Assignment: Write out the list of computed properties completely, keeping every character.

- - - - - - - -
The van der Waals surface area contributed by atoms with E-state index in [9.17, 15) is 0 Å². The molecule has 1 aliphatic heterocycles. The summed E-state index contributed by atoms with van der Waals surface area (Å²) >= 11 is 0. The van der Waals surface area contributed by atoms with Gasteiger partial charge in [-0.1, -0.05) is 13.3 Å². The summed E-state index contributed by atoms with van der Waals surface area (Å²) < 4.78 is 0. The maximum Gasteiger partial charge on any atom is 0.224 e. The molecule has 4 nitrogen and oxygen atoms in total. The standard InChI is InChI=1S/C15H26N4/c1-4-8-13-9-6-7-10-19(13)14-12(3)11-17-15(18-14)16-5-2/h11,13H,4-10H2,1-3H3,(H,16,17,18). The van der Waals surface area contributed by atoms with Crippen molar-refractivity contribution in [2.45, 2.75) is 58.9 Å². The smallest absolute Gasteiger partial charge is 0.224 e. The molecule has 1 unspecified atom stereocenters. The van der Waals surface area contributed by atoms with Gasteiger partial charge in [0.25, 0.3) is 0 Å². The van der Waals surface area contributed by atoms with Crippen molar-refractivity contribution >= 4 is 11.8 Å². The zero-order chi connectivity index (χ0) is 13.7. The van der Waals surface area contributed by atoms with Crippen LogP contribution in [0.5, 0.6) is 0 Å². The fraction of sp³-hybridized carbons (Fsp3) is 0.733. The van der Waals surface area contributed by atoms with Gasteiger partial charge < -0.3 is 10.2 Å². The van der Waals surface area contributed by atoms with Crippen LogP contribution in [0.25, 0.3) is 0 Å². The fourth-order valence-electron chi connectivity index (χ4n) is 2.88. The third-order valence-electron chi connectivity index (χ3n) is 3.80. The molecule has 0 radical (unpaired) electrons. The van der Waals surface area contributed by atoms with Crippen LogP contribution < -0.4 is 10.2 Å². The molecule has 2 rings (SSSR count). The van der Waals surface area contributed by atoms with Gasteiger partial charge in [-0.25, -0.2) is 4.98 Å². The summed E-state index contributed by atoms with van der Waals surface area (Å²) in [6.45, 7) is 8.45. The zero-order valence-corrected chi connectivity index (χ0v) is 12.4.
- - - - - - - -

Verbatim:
The van der Waals surface area contributed by atoms with E-state index in [9.17, 15) is 0 Å². The molecule has 1 aliphatic heterocycles. The summed E-state index contributed by atoms with van der Waals surface area (Å²) >= 11 is 0. The van der Waals surface area contributed by atoms with Gasteiger partial charge in [-0.1, -0.05) is 13.3 Å². The summed E-state index contributed by atoms with van der Waals surface area (Å²) < 4.78 is 0. The maximum Gasteiger partial charge on any atom is 0.224 e. The molecule has 4 nitrogen and oxygen atoms in total. The standard InChI is InChI=1S/C15H26N4/c1-4-8-13-9-6-7-10-19(13)14-12(3)11-17-15(18-14)16-5-2/h11,13H,4-10H2,1-3H3,(H,16,17,18). The van der Waals surface area contributed by atoms with Crippen molar-refractivity contribution in [2.45, 2.75) is 58.9 Å². The smallest absolute Gasteiger partial charge is 0.224 e. The molecule has 1 unspecified atom stereocenters. The van der Waals surface area contributed by atoms with Gasteiger partial charge in [0.25, 0.3) is 0 Å². The van der Waals surface area contributed by atoms with Crippen molar-refractivity contribution >= 4 is 11.8 Å². The zero-order chi connectivity index (χ0) is 13.7. The van der Waals surface area contributed by atoms with Crippen LogP contribution in [0.5, 0.6) is 0 Å². The fraction of sp³-hybridized carbons (Fsp3) is 0.733. The van der Waals surface area contributed by atoms with Gasteiger partial charge < -0.3 is 10.2 Å². The van der Waals surface area contributed by atoms with Crippen LogP contribution in [0.25, 0.3) is 0 Å². The fourth-order valence-electron chi connectivity index (χ4n) is 2.88. The third-order valence-electron chi connectivity index (χ3n) is 3.80. The molecule has 0 radical (unpaired) electrons. The van der Waals surface area contributed by atoms with Crippen LogP contribution < -0.4 is 10.2 Å². The molecule has 2 rings (SSSR count). The van der Waals surface area contributed by atoms with Gasteiger partial charge in [-0.25, -0.2) is 4.98 Å². The summed E-state index contributed by atoms with van der Waals surface area (Å²) in [6.45, 7) is 8.45. The zero-order valence-corrected chi connectivity index (χ0v) is 12.4.